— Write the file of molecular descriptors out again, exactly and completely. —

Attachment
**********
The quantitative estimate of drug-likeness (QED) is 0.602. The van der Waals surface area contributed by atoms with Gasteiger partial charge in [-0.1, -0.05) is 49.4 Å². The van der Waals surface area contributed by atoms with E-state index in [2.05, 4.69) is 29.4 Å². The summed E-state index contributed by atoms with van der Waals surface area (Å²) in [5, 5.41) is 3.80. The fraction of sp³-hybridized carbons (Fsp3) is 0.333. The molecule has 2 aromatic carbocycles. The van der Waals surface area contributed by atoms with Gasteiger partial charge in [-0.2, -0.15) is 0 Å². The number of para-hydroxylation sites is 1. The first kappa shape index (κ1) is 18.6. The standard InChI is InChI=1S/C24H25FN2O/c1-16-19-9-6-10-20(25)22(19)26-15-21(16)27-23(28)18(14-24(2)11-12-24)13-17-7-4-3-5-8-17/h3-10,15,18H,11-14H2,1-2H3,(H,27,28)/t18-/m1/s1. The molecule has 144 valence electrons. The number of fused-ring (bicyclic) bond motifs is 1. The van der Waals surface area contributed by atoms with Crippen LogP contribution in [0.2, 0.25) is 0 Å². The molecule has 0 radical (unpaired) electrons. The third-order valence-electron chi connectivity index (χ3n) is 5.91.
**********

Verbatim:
The quantitative estimate of drug-likeness (QED) is 0.602. The van der Waals surface area contributed by atoms with Gasteiger partial charge in [-0.1, -0.05) is 49.4 Å². The van der Waals surface area contributed by atoms with E-state index in [2.05, 4.69) is 29.4 Å². The summed E-state index contributed by atoms with van der Waals surface area (Å²) in [5, 5.41) is 3.80. The fraction of sp³-hybridized carbons (Fsp3) is 0.333. The molecule has 2 aromatic carbocycles. The van der Waals surface area contributed by atoms with Gasteiger partial charge in [-0.2, -0.15) is 0 Å². The number of para-hydroxylation sites is 1. The first kappa shape index (κ1) is 18.6. The standard InChI is InChI=1S/C24H25FN2O/c1-16-19-9-6-10-20(25)22(19)26-15-21(16)27-23(28)18(14-24(2)11-12-24)13-17-7-4-3-5-8-17/h3-10,15,18H,11-14H2,1-2H3,(H,27,28)/t18-/m1/s1. The molecule has 144 valence electrons. The number of fused-ring (bicyclic) bond motifs is 1. The van der Waals surface area contributed by atoms with Crippen LogP contribution in [0.2, 0.25) is 0 Å². The molecule has 0 radical (unpaired) electrons. The third-order valence-electron chi connectivity index (χ3n) is 5.91.